Rebecca Wojno: Tell me about your background and how you went from working in promotions to being Director of Sales and Account Management at Eat Well Distribution?

Steve Barrish: I was hired on as Promotions Manager at PromoWest Productions soon after graduating from Ohio State in 2006 with a B.A. in Strategic Communication. I coordinated the Promotions Department which focused on grassroots and online marketing strategies for more than 400 concerts and live events each year.

In 2010, my wife Carly (who managed the Jeni's scoop shop at the North Market) and I decided volunteer for WWOOF (Willing Workers on Organic Farms) in New Zealand. For eight months, we did work that ranged from weeding backyard gardens to thinning grape vines to caring for hogs, cattle, and chickens. The experience helped to bridge the gap that so many of us have when it comes to understanding what it takes to grow, raise, and properly prepare our food. It gave us a deep appreciation for whole foods, simple ingredients, gardening, and cooking.

When I returned, I was invited by Jeni's CEO John Lowe to an informal interview. He saw how the trip affected me, that I developed a passion for real food and a better food system, and appointed me the Director of Sales & Account Management with the launch of Eat Well Distribution in January 2012.


Elisa Rosen and her new web business, Jackeez.com, aim to change the way local farmers and artisan producers reach customers. Jackeez.com complements the traditional farmers market audience by giving producers access to national and international customers through an online marketplace. Site vendors offer everything from honey and fruit preserves to artisan cheese and fresh quail eggs—all healthy, high-quality products that represent the pride of the artisans and communities that produce them. —Leah Wolf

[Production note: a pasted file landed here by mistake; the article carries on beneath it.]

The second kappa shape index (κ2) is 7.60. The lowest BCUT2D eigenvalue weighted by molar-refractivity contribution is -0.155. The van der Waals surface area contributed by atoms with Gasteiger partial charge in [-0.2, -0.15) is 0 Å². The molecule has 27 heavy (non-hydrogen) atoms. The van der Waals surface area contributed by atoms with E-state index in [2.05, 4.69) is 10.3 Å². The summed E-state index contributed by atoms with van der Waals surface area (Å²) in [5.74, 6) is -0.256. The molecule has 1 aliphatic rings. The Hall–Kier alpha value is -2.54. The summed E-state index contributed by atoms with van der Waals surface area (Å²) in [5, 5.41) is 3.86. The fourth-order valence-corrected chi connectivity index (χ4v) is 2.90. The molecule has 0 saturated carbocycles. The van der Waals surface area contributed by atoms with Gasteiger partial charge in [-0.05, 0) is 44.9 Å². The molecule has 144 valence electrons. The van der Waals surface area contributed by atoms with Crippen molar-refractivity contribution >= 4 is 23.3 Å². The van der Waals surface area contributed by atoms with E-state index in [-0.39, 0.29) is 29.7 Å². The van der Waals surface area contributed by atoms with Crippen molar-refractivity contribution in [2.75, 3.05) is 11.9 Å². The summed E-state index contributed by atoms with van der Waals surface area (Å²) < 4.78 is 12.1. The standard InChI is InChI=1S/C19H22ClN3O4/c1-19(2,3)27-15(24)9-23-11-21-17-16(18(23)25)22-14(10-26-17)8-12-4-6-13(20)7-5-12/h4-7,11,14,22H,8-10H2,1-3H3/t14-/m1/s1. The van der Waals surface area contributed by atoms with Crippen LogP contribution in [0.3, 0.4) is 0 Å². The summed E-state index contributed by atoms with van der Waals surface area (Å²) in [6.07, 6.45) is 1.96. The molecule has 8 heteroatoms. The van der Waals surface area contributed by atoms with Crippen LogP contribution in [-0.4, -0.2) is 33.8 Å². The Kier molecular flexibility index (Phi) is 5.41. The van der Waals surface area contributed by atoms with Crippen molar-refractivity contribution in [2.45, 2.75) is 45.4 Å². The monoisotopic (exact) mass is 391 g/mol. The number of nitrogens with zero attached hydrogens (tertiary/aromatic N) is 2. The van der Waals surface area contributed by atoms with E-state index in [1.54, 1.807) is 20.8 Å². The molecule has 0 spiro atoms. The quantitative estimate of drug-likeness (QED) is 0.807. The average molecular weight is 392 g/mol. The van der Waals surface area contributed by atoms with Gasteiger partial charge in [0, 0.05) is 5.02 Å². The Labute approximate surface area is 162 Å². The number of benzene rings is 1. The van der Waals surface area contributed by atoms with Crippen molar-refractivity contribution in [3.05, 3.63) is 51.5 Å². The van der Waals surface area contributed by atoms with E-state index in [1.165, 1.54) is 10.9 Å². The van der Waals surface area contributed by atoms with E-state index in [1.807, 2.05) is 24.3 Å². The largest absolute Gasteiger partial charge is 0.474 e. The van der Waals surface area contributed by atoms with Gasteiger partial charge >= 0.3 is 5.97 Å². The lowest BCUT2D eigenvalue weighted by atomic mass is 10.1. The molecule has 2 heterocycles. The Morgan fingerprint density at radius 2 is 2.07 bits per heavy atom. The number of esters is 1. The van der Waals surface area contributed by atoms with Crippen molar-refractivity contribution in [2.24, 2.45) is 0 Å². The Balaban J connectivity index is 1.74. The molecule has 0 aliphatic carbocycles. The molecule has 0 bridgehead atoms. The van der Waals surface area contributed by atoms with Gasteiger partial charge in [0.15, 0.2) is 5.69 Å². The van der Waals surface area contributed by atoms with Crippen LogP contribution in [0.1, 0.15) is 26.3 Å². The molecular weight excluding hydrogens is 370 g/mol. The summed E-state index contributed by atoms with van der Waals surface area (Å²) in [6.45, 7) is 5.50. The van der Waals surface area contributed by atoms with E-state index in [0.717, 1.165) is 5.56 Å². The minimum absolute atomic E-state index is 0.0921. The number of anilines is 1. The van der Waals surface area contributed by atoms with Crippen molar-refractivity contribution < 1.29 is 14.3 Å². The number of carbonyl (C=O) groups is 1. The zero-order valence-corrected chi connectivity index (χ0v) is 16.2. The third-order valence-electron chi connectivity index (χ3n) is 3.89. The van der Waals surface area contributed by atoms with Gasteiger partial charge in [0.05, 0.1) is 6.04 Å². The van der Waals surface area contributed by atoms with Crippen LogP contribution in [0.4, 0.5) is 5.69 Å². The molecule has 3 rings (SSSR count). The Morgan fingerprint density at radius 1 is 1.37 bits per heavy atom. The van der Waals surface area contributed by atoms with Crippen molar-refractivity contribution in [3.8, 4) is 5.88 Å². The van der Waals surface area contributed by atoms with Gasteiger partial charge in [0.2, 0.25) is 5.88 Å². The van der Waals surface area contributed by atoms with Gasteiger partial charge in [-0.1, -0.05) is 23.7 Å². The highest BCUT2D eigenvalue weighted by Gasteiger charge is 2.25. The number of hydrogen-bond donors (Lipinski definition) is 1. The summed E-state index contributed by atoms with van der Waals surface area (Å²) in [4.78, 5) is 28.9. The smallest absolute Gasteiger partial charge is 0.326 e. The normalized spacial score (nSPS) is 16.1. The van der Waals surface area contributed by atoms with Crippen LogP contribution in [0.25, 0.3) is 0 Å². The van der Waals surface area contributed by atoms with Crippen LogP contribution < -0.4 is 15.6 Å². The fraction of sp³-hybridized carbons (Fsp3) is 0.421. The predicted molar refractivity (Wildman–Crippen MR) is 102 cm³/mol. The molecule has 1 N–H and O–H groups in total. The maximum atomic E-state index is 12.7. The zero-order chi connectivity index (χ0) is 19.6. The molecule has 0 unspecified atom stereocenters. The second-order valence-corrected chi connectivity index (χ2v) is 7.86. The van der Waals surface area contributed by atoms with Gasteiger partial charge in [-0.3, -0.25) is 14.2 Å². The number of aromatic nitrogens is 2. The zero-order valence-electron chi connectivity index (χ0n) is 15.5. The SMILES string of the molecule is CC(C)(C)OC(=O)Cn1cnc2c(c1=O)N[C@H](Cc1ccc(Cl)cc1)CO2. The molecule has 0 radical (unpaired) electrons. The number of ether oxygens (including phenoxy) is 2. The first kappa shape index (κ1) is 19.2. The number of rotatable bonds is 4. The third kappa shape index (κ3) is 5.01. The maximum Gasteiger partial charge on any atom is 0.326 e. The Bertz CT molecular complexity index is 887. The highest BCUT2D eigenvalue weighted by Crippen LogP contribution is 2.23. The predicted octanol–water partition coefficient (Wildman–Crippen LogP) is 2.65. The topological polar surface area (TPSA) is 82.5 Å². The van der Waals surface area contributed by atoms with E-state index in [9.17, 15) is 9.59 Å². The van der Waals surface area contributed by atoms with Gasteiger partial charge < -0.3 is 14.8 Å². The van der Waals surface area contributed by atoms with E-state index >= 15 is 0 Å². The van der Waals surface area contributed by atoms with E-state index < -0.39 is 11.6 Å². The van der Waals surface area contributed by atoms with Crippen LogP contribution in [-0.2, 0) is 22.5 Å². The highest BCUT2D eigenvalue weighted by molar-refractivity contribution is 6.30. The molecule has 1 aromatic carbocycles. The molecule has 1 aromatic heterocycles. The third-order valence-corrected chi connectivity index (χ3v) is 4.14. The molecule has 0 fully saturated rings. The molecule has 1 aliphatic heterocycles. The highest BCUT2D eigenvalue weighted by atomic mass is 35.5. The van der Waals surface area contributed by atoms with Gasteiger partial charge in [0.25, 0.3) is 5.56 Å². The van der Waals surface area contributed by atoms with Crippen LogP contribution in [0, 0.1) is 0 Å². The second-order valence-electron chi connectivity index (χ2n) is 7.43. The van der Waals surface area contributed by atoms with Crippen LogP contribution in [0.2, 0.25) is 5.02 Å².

Leah Wolf: Tell us a bit about Jackeez.
Elisa Rosen: Jackeez.com began with a conversation I had with my husband and daughters a little less than a year ago. We have a lot of friends who are working and running farms, raising animals right, making artisanal cheese, growing organic produce, making biodynamic honey, foraging, producing beautiful jams, fudge, and the list goes on and on. Most of them are struggling to sell enough of their products to survive full-time at what they're doing because they don't have access to a large enough consumer base and rely only on local customers, which is extremely limiting.

We thought we could give them access to an unlimited amount of customers by building an online marketplace where everyone and anyone who produces artisanal, small-batch foods and related products could sell their products around the country and the world, and gain access to a market that previously only national chain stores could provide.


Lorraine Walker, owner of Silver Bridge Coffee, has created a high-quality coffee business from what originally started as a hobby of roasting beans in her kitchen. Lorraine has combined her love of coffee, a dedication to conscientious sourcing and her focus on freshness to create a unique product with a loyal following throughout Central Ohio. Silver Bridge Coffee participates in the Café Femenino program, which helps empower women around the world. Her new Silver Bridge Singles also allow coffee lovers to support local coffee while enjoying the ease of single serve cups that work with all major brewers. Read on to find out more about Lorraine's philosophy and the history behind Silver Bridge Coffee.—Leah Wolf

Leah Wolf: Can you tell us what first drew you to coffee?
Lorraine Walker: I have always loved coffee. My journey with coffee began as a simple need for caffeine while studying in college and grew to my one "luxury" item when I was a mother of young children. Then about 10 years ago my husband became interested in home roasting; he is always interested in learning new things. He ordered green coffee beans online and started roasting coffee in an old popcorn popper he had found at a thrift store. Tasting coffee that was freshly roasted was the truly a game changer for us because it was so much better than anything we were drinking. Soon we were roasting coffee and giving it out to family members and friends and even trying to show other people how to roast coffee at home.